Commercial Bankruptcies have increased a staggering 41% in the first nine months of 2023 compared to a year prior, and they show no signs of slowing.
If you are in the equipment lending or leasing business this has major implications for you.
Here’s what Bankruptcy Attorney Peter Tamposi had to say:
For years, lenders and lessors’ focus was to get as much money out the door as quickly as possible, streamlining the approval process, making it easy for even marginal companies to obtain credit. Looking at my clients’ cases, it’s very clear little thought was given to what would happen when the bubble burst. To be up front, this troubling downturn for lenders is good for my legal practice: bankruptcy law representing the debtor”.
Representing the debtor side, a big part of my responsibilities to clients is to help them manage and preserve their precious cash. We set payment priorities based on leverage position. What I can say without reservation is that those that have none or little leverage are pushed to the bottom of the payment priority pile, even while my clients continue their use of the leased equipment. Based on my experience, those unpaid invoices seldom are brought current, at best they’ll see pennies on the dollar after many months and legal costs.
The immediate fall back for many is to tighten lending criteria, which mitigates risk but at the expense of lost opportunities.
In Commercial Bankruptcies your lessee’s lawyer can effectively cut your asset value and with the court’s approval set in place an extended payment period that leaves you holding the bag. It’s called a “Cramdown”. A cramdown is the imposition of a plan of reorganization by a bankruptcy court over the objection of creditors that changes the terms of secured loans.
By way of example, if you’re a lender who’s owed $300,000 secured by equipment that is presently worth only $80,000, your new principal amount will be $80,000. Adding insult to injury this amount will be paid out over several years at low interest rates.
There is emerging technology that proves to be an ace up the lender’s sleeve all but eliminating risk by providing asset control and leverage.
This is the answer!
Blok Box TM disables any electrical equipment which the UCC authorizes under sections 9-609 and 2A-525, which provides that after default, a creditor or lessor may render equipment unusable” on the debtor’s premises without court order, provided that doing so can be done without a breach of the peace.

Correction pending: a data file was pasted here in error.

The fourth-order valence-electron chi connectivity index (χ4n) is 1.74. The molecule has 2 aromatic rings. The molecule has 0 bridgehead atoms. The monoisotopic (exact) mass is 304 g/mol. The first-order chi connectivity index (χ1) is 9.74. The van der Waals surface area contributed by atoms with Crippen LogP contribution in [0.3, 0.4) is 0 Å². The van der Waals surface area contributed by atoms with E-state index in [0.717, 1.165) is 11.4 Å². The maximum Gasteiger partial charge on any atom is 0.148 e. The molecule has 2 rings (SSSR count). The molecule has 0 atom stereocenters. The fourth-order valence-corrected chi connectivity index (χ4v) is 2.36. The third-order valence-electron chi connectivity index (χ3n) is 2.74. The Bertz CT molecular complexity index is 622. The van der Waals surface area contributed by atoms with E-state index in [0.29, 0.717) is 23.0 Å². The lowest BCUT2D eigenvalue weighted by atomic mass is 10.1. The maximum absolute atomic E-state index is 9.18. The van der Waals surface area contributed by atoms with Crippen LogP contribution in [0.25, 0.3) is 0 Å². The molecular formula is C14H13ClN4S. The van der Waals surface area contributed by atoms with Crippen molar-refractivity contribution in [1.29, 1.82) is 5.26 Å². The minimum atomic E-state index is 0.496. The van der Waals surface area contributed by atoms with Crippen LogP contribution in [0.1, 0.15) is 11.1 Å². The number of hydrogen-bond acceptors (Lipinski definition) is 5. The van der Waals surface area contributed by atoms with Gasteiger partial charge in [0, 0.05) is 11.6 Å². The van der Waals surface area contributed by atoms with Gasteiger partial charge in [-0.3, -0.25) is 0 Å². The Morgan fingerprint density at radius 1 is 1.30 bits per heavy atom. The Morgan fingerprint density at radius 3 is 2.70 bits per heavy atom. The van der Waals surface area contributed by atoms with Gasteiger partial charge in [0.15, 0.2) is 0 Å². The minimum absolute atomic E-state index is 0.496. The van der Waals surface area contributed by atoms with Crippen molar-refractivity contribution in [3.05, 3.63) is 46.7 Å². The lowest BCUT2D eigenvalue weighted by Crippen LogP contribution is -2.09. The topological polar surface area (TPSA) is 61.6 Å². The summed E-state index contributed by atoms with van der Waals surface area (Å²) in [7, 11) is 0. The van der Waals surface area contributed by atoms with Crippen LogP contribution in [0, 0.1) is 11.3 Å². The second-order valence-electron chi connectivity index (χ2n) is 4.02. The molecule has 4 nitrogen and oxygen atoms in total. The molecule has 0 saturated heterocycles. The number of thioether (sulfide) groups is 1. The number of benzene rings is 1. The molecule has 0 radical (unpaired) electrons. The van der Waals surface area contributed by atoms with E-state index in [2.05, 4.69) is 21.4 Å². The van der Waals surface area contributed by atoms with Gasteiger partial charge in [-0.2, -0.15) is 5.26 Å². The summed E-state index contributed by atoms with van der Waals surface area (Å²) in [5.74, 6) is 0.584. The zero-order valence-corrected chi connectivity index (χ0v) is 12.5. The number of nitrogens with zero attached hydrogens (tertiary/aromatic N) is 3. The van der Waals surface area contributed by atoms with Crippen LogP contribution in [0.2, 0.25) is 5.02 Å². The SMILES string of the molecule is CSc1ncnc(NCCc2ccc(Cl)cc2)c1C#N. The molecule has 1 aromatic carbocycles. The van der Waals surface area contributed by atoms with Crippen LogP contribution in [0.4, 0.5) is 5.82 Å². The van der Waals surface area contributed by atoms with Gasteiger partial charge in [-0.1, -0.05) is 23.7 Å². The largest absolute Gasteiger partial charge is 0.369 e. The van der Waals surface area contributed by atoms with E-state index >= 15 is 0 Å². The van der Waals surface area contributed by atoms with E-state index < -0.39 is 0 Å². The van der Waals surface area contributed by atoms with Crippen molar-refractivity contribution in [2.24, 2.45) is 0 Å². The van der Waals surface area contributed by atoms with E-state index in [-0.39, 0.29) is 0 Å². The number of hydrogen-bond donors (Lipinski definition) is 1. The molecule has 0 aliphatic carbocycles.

It gives them the ability to disable equipment instantly and remotely. Those that have employed it are always on the payment priority list, right up there with utilities. The same basic concepts have been around in the transportation industries for years.
If I represented the lender side of this equation, I would recommend they adopt this Blok Box technology on every single equipment lease from day one so that even in a cramdown your exposure would be minimal.
A CFO shared what he thinks of the IOT leverage Blok Box delivered:
“We had a customer 90 days past due owing thousands on business-critical equipment. They resisted our many attempts to work out a payment plan, leaving us with a typical collections dilemma; they had full use of our equipment, and we could only “ask” for payment or go the costly legal route.
Facing this, we decided to try the Blok Box service to disable the equipment until payment was received.
It worked like a charm.
The very next morning they became very cooperative and were able to get their account caught up to our satisfaction. With them now understanding that we control the use of the asset, we have become a payment priority and our relationship remains very positive.
Needless to say, we are now installing Blok Box on every piece of equipment as absolute leverage when needed.”